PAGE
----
Lupinus


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Related to Lupinus: Lupinus albus, Lupinus arboreus, Lupinus perennis

Lupinus

temperate zone plant genus of the Fabaceae family of legumes; mature plants can cause several syndromes (the green plants are safe): (1) convulsions after exercise due to alkaloids in the seeds; (2) liver damage caused by fungal toxins (phomopsins) produced by Phomopsis spp. growing on the crop stubble or in the seeds, which also causes intermittent photosensitization (called also lupinosis); (3) possibly precipitation of acute attacks of copper poisoning; (4) skeletal myopathy; and (5) pregnancy toxemia and acetonemia in cows. Includes L. albus, L. albicaulis, L. alpestris, L. andersonii, L. angustifolius, L. arboreus, L. argenteus, L. burkei, L. cosentini (L. digitatus), L. cumulicola, L. cyaneus, L. erectus, L. evermannii, L. formosus, L. greenei, L. latifolius, L. leucophyllus, L. leucopsis, L. littoralis, L. luteus, L. montigenus, L. nootkatensis, L. onustus, L. perennis, L. polyphyllus, L. pusillus, L. spathulatus, L. varius.

Lupinus caudatus, Lupinus laxiflorus, Lupinus sericeus
these plants, together with many other Lupinus spp., contain quinolizidine alkaloids (anagyrine), the cause of the crooked calf syndrome, in which calves are born with limbs in excessive flexion, rotated, generally malpositioned, and malaligned.
References in periodicals archive ?
Therefore, the objectives of this research were to determine the concentration of major (K, Na, Mg, Ca), trace (Cr, Mn, Fe, Co, Ni, Cu, Zn), and toxic (Pb, Cd) elements in dry (raw) and processed white lupin samples using Flame Atomic Absorption Spectroscopy (FAAS), to compare the levels of elements found in raw with the processed Lupinus albus and to correlate the levels of the identified elements in raw commercially available white lupin and processed white lupin for multipurpose case.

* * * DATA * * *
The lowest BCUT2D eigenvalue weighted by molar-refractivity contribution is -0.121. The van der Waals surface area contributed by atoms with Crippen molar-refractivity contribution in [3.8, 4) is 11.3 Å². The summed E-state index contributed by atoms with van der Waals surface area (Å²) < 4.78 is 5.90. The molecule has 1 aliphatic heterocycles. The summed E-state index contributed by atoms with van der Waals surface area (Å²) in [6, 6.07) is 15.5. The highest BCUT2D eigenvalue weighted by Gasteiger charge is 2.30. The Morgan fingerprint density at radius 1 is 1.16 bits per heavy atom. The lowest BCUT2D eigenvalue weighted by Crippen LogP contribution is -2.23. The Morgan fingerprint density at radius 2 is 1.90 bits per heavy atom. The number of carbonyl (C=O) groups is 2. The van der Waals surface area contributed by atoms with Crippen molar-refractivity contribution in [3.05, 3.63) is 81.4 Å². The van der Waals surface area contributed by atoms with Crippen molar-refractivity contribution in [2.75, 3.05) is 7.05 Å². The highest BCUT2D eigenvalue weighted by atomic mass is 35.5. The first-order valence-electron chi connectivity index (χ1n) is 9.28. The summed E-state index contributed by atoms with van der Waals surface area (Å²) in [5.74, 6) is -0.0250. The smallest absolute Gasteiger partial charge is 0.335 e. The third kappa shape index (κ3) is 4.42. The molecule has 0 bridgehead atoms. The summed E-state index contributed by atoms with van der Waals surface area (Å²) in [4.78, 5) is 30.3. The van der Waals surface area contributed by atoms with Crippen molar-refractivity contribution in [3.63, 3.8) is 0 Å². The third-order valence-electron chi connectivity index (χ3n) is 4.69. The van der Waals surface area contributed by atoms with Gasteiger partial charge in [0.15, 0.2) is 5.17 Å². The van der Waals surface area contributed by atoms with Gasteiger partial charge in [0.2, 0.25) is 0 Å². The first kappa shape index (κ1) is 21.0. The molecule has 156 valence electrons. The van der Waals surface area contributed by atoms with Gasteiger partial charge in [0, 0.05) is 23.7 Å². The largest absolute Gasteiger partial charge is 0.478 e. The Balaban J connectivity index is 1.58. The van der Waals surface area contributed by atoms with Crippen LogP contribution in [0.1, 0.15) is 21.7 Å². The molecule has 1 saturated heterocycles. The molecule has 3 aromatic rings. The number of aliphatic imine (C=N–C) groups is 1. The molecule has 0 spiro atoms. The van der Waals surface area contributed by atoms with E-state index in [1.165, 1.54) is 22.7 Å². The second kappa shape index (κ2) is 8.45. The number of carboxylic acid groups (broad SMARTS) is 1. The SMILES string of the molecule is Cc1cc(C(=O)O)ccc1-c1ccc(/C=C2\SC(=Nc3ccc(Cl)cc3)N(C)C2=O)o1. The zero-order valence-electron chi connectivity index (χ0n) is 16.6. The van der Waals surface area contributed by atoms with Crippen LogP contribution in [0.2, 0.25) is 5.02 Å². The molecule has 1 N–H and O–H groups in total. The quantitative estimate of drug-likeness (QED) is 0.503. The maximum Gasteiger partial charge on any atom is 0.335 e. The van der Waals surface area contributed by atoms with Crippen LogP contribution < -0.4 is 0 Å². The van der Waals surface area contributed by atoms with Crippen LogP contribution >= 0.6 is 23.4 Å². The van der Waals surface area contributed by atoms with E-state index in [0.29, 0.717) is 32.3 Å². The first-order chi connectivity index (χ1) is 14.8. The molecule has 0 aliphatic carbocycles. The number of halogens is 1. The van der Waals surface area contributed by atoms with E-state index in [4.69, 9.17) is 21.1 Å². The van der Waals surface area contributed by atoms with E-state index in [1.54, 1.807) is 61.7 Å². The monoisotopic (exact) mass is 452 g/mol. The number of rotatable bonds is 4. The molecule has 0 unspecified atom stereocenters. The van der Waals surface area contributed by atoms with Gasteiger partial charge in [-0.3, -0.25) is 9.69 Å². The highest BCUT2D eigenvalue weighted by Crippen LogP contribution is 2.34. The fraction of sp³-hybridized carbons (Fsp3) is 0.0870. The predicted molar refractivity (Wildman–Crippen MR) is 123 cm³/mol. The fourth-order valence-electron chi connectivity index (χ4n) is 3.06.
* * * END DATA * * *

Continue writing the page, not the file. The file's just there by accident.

1993), and responses of root growth and nitrate uptake to heterogeneous nitrate supply differ between Lupinus angustifolius (dominant tap root and primary lateral system) and L.
However, four Fender's blue butterfly populations are known to feed on either Lupinus albicaulis (sickle-keeled lupine) or L.
Lupinus perennis (Table 2) is a prime example of a potentially threatened plant species that also serves as a host for the larvae of the Karner blue butterfly (Lycaeides melissa samuelis), itself a nationally endangered species (Grundel and others 1998).
Best are Lupinus nanus `Pixie Delight', only 50cm (1ft 8ins) tall, in shades of blue, pink and white, and Lupinus texenis, the Texas bluebonnet.
The example of the developed model taking into account the climatic parameters of the spatial pattern of habitat, which are the potential for the invasion of Lupinus polyphyllus is shown by Fig.
Other species-rich paramo taxa, such as Valeriana, Gentianella, and Lupinus, are equally fascinating examples of adaptive radiation in the northern Andes (von Hagen & Kadereit, 2001; Bell & Donoghue, 2005; Hughes & Eastwood, 2006).
4) Pinus hartwegi forest (4-20m high) between 2900 to 3000 meters and is associated with Lupinus cacuminus, Euphorbia furcillata, Senecio coahuilensis, S.
Isoflavones isolated from Lupinus argenteus act in synergy with norfloxacin against a mutant of S.
Abundant forbs were Agalinis tenuifolia (slender gerardia), Aster oolentangiensis, Comandra umbellata (star toadflax), Conyza canadensis (horseweed), Eupborbia corollata (flowering spurge), Fragaria virginiana, Lechea leggettii (pinweed), Lupinus perennis (wild lupine), Phlox pilosa (prairie phlox), Potentilla simplex, Pleridium aquilinum, Rubus flagellaris, and Solidago nemoralis (gray goldenrod).